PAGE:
The necessity which is universally acknowledged, of the cultivation of the mental powers by means of education and moral training, and the utter sterility of mind which appears when this education is neglected, is a proof of degeneracy. The same appears in the necessity of applying, to a great part of our race, the active restraints of law; the impossibility of preventing crimes by all the modes of inculcating moral and religious duty, or even, when these fail, by all the terrors of punishment; the necessity of a constantly renewed appeal to the higher sentiments, through the institutions of religion, by exhortation, by preaching, by an application of all the moral motives that can operate upon the feelings of men. And, perhaps, even the strongest proof of all is the astounding fact, that even the revelation of a Saviour, and a free offer of pardon to sinners, has yet only partially succeeded in reclaiming the race, and that a large, by far the larger portion still obstinately reject and loathe
pleasures of which we do not see the evil consequences. But if intellect once clearly points out that our greatest and permanent good is only to be attained by a life of temperance and sobriety, truth and honesty, a regard for the welfare of others, and a humble reliance on the goodness of God,—self-esteem will, when so enlightened, become a powerful aid to virtue, and furnish the strongest motive to strict moral conduct.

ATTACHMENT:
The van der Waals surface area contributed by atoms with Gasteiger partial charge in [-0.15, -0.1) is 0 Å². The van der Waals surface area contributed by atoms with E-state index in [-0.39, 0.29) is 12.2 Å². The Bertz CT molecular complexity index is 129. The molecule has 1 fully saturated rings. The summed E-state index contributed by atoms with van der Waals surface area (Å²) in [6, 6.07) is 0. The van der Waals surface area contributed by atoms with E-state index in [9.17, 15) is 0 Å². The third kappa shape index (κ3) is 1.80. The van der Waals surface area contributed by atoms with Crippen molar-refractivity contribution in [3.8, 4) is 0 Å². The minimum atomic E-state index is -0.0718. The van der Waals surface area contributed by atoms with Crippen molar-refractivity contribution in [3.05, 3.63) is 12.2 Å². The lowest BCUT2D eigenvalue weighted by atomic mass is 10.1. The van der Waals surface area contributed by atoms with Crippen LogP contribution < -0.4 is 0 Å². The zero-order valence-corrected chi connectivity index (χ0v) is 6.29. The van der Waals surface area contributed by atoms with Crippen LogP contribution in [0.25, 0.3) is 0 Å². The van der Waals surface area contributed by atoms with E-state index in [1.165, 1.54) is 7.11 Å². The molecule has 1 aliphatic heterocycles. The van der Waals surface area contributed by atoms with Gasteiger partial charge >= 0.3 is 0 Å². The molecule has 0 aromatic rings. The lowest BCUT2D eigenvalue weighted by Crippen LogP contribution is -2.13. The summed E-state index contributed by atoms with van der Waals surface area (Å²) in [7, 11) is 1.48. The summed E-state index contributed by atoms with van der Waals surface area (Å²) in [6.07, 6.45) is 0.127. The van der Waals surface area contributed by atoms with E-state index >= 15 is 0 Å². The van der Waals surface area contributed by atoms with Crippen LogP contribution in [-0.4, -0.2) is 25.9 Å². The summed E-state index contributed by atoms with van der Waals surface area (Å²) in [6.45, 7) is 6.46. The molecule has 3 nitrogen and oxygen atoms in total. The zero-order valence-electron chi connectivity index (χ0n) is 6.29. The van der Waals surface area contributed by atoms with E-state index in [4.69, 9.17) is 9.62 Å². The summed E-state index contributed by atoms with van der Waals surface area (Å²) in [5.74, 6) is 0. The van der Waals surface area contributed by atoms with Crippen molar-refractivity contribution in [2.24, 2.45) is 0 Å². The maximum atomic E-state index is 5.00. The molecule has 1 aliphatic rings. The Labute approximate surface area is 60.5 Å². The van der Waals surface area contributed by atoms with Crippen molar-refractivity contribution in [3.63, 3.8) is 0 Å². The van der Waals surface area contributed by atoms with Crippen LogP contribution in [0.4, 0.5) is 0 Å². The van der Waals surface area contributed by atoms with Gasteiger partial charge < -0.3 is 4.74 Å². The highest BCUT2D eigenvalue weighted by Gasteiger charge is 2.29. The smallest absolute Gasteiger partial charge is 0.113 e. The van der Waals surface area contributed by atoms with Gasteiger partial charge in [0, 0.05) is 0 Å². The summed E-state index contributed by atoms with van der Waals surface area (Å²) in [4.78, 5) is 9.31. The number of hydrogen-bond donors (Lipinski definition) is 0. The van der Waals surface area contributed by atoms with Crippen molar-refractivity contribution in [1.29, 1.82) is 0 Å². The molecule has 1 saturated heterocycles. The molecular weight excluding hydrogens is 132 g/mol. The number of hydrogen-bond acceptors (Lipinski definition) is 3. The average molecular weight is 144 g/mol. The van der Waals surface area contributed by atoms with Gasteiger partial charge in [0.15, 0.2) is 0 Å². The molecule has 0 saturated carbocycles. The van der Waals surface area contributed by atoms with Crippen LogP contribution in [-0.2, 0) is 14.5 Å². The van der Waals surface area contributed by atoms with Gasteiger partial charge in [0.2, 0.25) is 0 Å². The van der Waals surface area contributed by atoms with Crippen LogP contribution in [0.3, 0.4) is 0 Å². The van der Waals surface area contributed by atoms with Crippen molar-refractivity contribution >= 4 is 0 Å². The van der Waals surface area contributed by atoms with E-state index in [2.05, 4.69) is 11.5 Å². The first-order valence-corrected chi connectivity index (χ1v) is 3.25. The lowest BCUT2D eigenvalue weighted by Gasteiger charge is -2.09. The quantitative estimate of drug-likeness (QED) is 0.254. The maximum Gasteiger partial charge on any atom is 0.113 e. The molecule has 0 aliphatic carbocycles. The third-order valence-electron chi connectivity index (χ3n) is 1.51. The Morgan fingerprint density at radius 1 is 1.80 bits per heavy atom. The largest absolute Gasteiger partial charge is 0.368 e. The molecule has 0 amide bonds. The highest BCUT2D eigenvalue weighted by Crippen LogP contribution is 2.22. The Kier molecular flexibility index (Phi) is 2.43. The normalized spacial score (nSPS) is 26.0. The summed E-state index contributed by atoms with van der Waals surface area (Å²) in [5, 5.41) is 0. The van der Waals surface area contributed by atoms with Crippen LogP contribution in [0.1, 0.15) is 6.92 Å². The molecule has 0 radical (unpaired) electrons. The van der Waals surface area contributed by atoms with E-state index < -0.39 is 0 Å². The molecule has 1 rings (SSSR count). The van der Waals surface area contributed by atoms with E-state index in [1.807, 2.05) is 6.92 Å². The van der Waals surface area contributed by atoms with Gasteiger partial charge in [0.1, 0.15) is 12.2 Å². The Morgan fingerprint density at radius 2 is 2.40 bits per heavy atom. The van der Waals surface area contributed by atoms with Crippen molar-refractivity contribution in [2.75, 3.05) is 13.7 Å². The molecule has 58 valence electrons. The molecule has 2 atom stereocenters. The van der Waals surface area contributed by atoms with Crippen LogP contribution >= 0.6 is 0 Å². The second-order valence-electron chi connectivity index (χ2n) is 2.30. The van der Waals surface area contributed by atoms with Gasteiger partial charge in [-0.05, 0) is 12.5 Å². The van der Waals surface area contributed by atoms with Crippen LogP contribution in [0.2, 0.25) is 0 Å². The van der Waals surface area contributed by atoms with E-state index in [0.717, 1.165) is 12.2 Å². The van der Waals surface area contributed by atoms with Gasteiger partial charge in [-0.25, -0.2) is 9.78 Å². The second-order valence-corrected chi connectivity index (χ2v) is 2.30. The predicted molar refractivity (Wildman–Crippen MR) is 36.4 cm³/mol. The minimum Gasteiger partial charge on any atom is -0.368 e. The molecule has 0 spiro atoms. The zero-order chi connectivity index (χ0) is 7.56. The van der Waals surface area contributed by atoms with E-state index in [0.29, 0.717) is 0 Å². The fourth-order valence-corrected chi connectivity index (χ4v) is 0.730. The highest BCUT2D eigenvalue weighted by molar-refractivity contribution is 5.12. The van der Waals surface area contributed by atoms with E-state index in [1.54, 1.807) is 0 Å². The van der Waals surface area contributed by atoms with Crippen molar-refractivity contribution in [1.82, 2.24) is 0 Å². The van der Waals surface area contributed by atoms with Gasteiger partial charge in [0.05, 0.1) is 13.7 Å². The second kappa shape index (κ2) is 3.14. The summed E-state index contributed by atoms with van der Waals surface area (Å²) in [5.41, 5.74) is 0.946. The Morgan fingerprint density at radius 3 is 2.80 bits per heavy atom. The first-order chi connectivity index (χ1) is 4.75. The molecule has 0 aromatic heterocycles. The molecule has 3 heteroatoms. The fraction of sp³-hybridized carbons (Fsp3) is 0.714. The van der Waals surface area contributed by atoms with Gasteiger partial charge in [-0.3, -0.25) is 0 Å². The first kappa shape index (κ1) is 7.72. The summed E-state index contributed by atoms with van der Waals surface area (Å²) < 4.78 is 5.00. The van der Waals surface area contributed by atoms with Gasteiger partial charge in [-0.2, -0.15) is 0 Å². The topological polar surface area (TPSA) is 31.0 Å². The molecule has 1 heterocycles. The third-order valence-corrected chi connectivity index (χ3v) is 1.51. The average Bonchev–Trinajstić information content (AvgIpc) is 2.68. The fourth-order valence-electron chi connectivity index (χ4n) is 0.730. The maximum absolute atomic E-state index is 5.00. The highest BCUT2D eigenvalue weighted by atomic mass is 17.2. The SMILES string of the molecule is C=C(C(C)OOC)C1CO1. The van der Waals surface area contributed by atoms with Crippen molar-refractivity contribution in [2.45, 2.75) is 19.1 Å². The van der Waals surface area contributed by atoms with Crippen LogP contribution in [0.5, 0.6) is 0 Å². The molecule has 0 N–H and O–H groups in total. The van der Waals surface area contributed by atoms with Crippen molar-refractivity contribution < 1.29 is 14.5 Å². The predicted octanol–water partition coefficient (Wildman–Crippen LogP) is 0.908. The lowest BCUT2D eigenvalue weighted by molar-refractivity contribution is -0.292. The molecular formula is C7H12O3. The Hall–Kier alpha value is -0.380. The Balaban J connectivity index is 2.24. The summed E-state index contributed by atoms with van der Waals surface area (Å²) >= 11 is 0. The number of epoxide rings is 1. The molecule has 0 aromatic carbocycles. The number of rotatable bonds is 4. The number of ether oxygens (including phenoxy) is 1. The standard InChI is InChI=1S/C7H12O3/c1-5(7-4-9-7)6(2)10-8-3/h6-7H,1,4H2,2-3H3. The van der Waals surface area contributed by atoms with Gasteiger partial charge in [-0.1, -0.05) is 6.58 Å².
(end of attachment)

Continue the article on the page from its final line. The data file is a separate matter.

Philoprogenitiveness is one of the lower propensities, and is possessed by many animals. Its objects are limited. It does not certainly aim at the happiness of all mankind, though, in its effects, it has immense influence on the welfare of the whole race. It only leads men to the love of their own offspring, and of young and tender beings in general. It attaches us to them by the strongest ties, and impels us to attend to their wants, and minister, as far as in our power, to their happiness. When unenlightened, it may lead to absurd indulgence and improper treatment of children, just as unenlightened benevolence may lead men to acts which are hurtful instead of being beneficial to society, or, as Mr Combe himself states, " to injurious indulgence of the appetites and fancies of others." But allow here the same advantage as is insisted on in the case of the higher sentiments. Let the feeling be properly enlightened by the intellect with a view of what conduces to the permanent good of its object, and it will undoubtedly lead us to seek that permanent good, and to refuse hurtful indulgences, and thus its tendency will be as strictly moral as that of the weaker, but more diffusive, desire to benefit the whole race.